Many people are journaling to help with anxiety in the coronavirus pandemic

Stuck indoors during lockdown, Miami resident Sullyng Ceballos missed the clarity that long walks gave her.

“Usually, whenever I’d feel stressed or had a lot of things on my mind, going outside would help drown the thoughts out,” says Ceballos, a 28-year-old attorney, who had begun working from home in early March. Miami had just reported its first Covid-19 cases, and Ceballos was in the high-risk category. Her employers encouraged her to take all precautions.

A couple of weeks into the After, with nowhere to go but the inside of her own head, Ceballos decided to process her emotions on the page instead. She started journaling for the first time. “It was the only way for me to really express myself,” she recalls. “I’m an attorney so I’ve legal pads all over the house. I just picked one up and started writing.”

About 9,000 miles away, in Bangalore, Janani Vaidya dug up a once-discarded diary.

“I was picking up more projects and getting busier, and a couple of months into the lockdown, my mental health was taking a pretty drastic hit,” says Vaidya, who felt overwhelmed and jittery, and exhausted by “waking up every morning feeling like I was drowning.”

Desperate to find an outlet, Vaidya began journaling in June. “Consistency is not my forte, so I didn’t tell myself that I would do it every day,” they wrote over email. “I just left the journal on my desk as a reminder, and it’s a thing I go back to almost every day. … This is the longest that I have kept going back to it.”

Like Ceballos, Vaidya found that the process gave them a sense of calm and clarity, despite whatever fresh chaos was unfolding outside.

It’s a popular sentiment. Since cities worldwide began sheltering in place one after the other, there has been a rise in the number of people taking up journaling — trying it for the first time, or returning after years. The reasons have been many: boredom, an outlet for stress, the need for structure, or simply to document a very odd, very complicated moment in time. Every other Zoom workshop seems to focus on some version of “creative journaling.” Online groups dedicated to the hobby are being swarmed with posts from beginners.

“I think journaling is like going through a closet bursting with clothes. Before you can even begin cleaning it, you have to dump all the stuff on the floor and just look at it. That’s what you’re doing in the beginning,” says a reply to a newbie’s post in the journaling forum on Reddit. “So don’t worry about doing it right/wrong, your goal is to just look at your thoughts laid out, instead of it being cramped up in the head.”

A bunch of first-timers have posted on the subreddit, among the many digital communities dedicated to journaling, over the past few months: asking for advice, swapping stationery recommendations, and coming back to share updates on how it’s been working for them. Suggested prompts help on occasions when the days seem to have mashed together into one gray blob, a frequent experience during lockdown.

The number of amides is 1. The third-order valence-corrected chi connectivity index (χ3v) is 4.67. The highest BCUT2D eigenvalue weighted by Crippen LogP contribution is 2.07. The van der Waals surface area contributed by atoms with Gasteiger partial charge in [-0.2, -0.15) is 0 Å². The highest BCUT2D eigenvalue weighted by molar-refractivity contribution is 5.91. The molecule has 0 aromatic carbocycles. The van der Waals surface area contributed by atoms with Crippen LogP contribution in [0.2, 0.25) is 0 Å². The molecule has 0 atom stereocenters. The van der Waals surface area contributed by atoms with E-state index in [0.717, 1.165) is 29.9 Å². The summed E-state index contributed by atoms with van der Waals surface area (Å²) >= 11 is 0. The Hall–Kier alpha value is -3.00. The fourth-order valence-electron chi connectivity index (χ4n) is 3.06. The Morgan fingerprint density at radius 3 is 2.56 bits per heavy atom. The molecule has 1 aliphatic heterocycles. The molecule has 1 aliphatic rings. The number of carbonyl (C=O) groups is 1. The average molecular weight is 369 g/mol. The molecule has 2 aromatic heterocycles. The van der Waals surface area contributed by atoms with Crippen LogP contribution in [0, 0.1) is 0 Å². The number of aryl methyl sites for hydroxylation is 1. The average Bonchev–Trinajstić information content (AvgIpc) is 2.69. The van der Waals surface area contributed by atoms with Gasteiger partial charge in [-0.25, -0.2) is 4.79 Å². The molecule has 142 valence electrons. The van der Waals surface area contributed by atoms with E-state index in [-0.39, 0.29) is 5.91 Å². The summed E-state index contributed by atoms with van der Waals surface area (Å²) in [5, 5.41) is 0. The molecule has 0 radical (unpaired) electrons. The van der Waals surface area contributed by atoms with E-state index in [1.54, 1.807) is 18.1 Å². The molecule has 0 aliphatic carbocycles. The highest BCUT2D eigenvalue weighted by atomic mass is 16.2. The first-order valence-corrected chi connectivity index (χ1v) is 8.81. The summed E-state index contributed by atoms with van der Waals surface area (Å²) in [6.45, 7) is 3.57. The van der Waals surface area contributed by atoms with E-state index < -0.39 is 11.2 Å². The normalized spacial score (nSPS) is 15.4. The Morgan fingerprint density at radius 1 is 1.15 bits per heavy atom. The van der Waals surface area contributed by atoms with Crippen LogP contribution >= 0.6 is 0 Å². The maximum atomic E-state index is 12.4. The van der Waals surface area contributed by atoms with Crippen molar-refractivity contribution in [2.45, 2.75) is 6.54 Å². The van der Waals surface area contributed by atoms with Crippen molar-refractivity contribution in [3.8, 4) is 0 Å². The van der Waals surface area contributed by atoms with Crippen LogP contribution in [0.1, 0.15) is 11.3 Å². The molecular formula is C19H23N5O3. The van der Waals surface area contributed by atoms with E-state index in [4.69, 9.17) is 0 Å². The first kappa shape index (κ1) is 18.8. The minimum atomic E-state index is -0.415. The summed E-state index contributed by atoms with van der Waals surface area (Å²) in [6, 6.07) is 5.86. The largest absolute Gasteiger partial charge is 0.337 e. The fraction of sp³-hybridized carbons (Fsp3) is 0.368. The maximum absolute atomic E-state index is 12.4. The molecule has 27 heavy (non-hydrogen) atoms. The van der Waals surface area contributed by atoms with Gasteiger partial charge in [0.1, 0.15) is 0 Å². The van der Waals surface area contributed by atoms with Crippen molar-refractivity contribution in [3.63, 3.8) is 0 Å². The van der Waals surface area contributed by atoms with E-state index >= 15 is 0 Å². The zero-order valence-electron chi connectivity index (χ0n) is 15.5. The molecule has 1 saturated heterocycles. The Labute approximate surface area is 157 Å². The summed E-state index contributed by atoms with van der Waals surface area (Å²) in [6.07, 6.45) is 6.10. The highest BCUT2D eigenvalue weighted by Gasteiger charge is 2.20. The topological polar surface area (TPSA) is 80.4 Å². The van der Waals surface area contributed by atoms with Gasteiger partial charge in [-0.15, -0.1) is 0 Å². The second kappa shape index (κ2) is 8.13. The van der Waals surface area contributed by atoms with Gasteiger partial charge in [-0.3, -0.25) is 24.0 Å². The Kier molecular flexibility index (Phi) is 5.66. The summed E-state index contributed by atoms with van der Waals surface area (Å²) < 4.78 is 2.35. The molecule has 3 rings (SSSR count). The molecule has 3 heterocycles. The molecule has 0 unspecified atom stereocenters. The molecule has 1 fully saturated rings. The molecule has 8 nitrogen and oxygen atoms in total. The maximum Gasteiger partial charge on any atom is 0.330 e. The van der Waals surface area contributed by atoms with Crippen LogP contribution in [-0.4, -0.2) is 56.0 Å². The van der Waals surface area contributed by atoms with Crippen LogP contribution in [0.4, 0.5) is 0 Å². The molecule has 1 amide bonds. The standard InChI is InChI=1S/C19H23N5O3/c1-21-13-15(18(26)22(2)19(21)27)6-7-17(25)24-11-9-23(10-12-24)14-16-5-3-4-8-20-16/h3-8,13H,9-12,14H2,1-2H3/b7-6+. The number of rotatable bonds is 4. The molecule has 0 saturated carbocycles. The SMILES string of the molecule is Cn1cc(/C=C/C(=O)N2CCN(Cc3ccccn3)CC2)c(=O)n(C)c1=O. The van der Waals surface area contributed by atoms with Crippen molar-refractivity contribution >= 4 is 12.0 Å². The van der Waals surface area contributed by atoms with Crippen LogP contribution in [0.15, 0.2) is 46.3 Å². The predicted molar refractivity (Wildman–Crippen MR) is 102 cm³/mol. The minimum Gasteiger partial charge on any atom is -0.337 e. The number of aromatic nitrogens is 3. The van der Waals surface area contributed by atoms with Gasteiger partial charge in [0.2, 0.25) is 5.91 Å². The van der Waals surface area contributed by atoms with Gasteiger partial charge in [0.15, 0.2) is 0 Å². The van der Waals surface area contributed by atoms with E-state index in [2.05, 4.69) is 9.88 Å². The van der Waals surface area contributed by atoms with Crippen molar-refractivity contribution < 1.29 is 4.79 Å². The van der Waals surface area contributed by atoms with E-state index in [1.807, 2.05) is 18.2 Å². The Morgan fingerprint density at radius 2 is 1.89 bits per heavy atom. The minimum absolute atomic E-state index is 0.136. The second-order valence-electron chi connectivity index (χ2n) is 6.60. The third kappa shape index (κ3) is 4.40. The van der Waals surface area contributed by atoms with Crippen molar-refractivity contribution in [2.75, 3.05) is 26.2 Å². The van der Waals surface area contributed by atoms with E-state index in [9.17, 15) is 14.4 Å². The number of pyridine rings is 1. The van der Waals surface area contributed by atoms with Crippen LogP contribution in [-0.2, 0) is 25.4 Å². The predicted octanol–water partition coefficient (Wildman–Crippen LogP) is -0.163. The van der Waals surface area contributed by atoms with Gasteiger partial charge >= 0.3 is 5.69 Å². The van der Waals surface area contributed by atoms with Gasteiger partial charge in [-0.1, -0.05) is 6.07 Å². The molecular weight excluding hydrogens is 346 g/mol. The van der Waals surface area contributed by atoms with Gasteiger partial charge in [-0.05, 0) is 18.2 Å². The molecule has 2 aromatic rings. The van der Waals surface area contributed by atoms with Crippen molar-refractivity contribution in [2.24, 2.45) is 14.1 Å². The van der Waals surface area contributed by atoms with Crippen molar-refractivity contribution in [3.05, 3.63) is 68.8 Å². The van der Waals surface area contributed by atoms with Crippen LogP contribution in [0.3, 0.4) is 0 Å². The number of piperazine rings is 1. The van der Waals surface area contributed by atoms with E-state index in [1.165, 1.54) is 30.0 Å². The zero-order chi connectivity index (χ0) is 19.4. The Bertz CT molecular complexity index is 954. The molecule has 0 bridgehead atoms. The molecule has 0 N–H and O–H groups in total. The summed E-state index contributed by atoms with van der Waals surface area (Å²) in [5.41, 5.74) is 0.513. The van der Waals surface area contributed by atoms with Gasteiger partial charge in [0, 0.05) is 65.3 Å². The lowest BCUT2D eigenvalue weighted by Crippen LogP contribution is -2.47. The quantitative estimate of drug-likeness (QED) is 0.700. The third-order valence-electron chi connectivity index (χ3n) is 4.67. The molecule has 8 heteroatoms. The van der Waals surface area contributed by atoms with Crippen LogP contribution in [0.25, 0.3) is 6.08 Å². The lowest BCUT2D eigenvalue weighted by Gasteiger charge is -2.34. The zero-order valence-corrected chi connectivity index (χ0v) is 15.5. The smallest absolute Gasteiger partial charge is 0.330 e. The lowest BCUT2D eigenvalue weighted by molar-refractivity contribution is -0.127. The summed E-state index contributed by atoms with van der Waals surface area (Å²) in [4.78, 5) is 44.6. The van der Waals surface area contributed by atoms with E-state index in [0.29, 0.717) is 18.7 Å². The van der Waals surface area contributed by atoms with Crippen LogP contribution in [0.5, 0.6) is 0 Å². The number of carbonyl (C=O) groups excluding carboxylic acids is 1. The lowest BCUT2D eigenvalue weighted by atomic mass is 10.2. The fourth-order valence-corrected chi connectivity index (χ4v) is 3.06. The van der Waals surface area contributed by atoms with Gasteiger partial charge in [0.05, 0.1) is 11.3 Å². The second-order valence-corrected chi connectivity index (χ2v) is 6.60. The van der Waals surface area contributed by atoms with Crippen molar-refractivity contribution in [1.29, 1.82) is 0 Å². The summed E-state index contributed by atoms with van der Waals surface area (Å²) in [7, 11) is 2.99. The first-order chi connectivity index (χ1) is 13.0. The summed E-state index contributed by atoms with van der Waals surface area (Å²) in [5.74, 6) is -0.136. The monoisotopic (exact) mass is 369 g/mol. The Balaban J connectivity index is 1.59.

Some go all out with the washi tape and colored pens and Leuchtturms; others stick to good old-fashioned “streams of consciousness lite” in exercise notebooks. There are detailed descriptions of the day, habit trackers, and mood logs, and then there are entries like the one posted by a journaler struggling with depression:

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5.21pm. I ate.

There are plenty of places online besides forums for journalers to swap ideas and learn from one another. Journaling workshops — paid and unpaid — via Zoom have flourished. Ceballos participates in twice-a-week sessions organized by an online community called Goddess Council, where members get journaling prompts — a helpful tool for beginners and the experienced alike.

As a result of this uptick, stationery companies have reported a bump in journal sales. “We’ve seen a significant bump in sales of journals and notebooks over the last 4-5 months,” says a representative from the California-based company ban.do. “We’re up 37.5 percent [year-on-year] in the notebook/journal category.” New York-based Peter Pauper Press has seen increased sales in dot-matrix format journals, as well as oversize and book-bound journals, says the company’s sales director, Claudine Gandolfi. “Those are generally used by dedicated journalers, not someone looking for a notebook.”

Journaling isn’t just a fun hobby — it’s a mechanism that’s frequently incorporated in therapy. It can be an important tool to explore inner conflicts, rant in a safe way, or figure out a difficult decision, says clinical psychologist Andrea Medaris. “During pandemic, I think maybe the most useful thing about journaling is that it helps create a narrative, a sense that life continues and that it is moving forward, even in a time of stuckness. It’s very easy to feel that time has paused, so making something that shows the progression from yesterday to today to tomorrow can bring a sense of hope and momentum.”

At a time when many of us have been feeling powerless, the very act of bothering to write down your thoughts is a way of telling yourself that you matter, adds Medaris. It “tells yourself implicitly that those thoughts matter, that your voice matters. That is doubly important in a time where many of us feel like our voices are insignificant.”

The first entry in Xochitl Estrada’s diary is dated March 19, 2020 — the day the Centers for Disease Control and Prevention was predicting high numbers of casualties from the coronavirus. A student research assistant living in Weslaco, Texas, Estrada was worried for the city’s large Latino population, which is socio-economically disadvantaged, she says, with limited access to medical resources. “I knew we would be in trouble. No one pays attention to this area of the United States. We are hit with hurricanes, and often do not make national news.”